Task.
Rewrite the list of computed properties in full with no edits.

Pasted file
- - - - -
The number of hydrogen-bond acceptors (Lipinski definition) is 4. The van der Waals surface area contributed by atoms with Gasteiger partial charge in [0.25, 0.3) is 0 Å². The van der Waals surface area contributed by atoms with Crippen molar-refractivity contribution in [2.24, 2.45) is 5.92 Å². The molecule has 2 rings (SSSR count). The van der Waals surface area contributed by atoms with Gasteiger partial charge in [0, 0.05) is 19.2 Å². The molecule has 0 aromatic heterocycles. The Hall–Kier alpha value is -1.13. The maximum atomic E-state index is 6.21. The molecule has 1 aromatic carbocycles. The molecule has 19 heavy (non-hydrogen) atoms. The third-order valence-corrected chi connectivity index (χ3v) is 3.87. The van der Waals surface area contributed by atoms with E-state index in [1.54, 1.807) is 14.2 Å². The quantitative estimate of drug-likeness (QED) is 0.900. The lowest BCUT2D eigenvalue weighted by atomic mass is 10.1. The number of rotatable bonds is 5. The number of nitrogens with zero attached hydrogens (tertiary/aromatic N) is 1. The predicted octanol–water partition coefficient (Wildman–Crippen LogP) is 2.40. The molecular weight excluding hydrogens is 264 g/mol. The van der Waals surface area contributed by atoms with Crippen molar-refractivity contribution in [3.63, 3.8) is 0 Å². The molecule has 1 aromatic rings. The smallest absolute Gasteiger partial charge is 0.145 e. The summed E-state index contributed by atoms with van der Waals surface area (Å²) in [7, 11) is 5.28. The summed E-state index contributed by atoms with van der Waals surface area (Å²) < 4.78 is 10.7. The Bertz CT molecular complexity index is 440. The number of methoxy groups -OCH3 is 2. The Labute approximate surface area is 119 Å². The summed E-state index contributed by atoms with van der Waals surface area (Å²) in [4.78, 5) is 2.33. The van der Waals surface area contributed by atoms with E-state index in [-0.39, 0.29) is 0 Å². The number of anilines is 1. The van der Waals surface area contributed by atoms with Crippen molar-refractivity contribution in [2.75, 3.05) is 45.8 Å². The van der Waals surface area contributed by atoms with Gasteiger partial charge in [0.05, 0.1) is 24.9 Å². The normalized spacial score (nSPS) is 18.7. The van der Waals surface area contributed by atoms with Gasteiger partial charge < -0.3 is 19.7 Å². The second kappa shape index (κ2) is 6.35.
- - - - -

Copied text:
The number of hydrogen-bond acceptors (Lipinski definition) is 4. The van der Waals surface area contributed by atoms with Gasteiger partial charge in [0.25, 0.3) is 0 Å². The van der Waals surface area contributed by atoms with Crippen molar-refractivity contribution in [2.24, 2.45) is 5.92 Å². The molecule has 2 rings (SSSR count). The van der Waals surface area contributed by atoms with Gasteiger partial charge in [0, 0.05) is 19.2 Å². The molecule has 0 aromatic heterocycles. The Hall–Kier alpha value is -1.13. The maximum atomic E-state index is 6.21. The molecule has 1 aromatic carbocycles. The molecule has 19 heavy (non-hydrogen) atoms. The third-order valence-corrected chi connectivity index (χ3v) is 3.87. The van der Waals surface area contributed by atoms with E-state index in [1.54, 1.807) is 14.2 Å². The quantitative estimate of drug-likeness (QED) is 0.900. The lowest BCUT2D eigenvalue weighted by atomic mass is 10.1. The number of rotatable bonds is 5. The number of nitrogens with zero attached hydrogens (tertiary/aromatic N) is 1. The predicted octanol–water partition coefficient (Wildman–Crippen LogP) is 2.40. The molecular weight excluding hydrogens is 264 g/mol. The van der Waals surface area contributed by atoms with Crippen molar-refractivity contribution in [3.63, 3.8) is 0 Å². The molecule has 1 aromatic rings. The smallest absolute Gasteiger partial charge is 0.145 e. The summed E-state index contributed by atoms with van der Waals surface area (Å²) in [7, 11) is 5.28. The summed E-state index contributed by atoms with van der Waals surface area (Å²) < 4.78 is 10.7. The Bertz CT molecular complexity index is 440. The number of methoxy groups -OCH3 is 2. The Labute approximate surface area is 119 Å². The summed E-state index contributed by atoms with van der Waals surface area (Å²) in [4.78, 5) is 2.33. The van der Waals surface area contributed by atoms with E-state index in [-0.39, 0.29) is 0 Å². The number of anilines is 1. The van der Waals surface area contributed by atoms with Crippen molar-refractivity contribution in [2.75, 3.05) is 45.8 Å². The van der Waals surface area contributed by atoms with Gasteiger partial charge in [0.05, 0.1) is 24.9 Å². The normalized spacial score (nSPS) is 18.7. The van der Waals surface area contributed by atoms with Gasteiger partial charge < -0.3 is 19.7 Å². The second kappa shape index (κ2) is 6.35.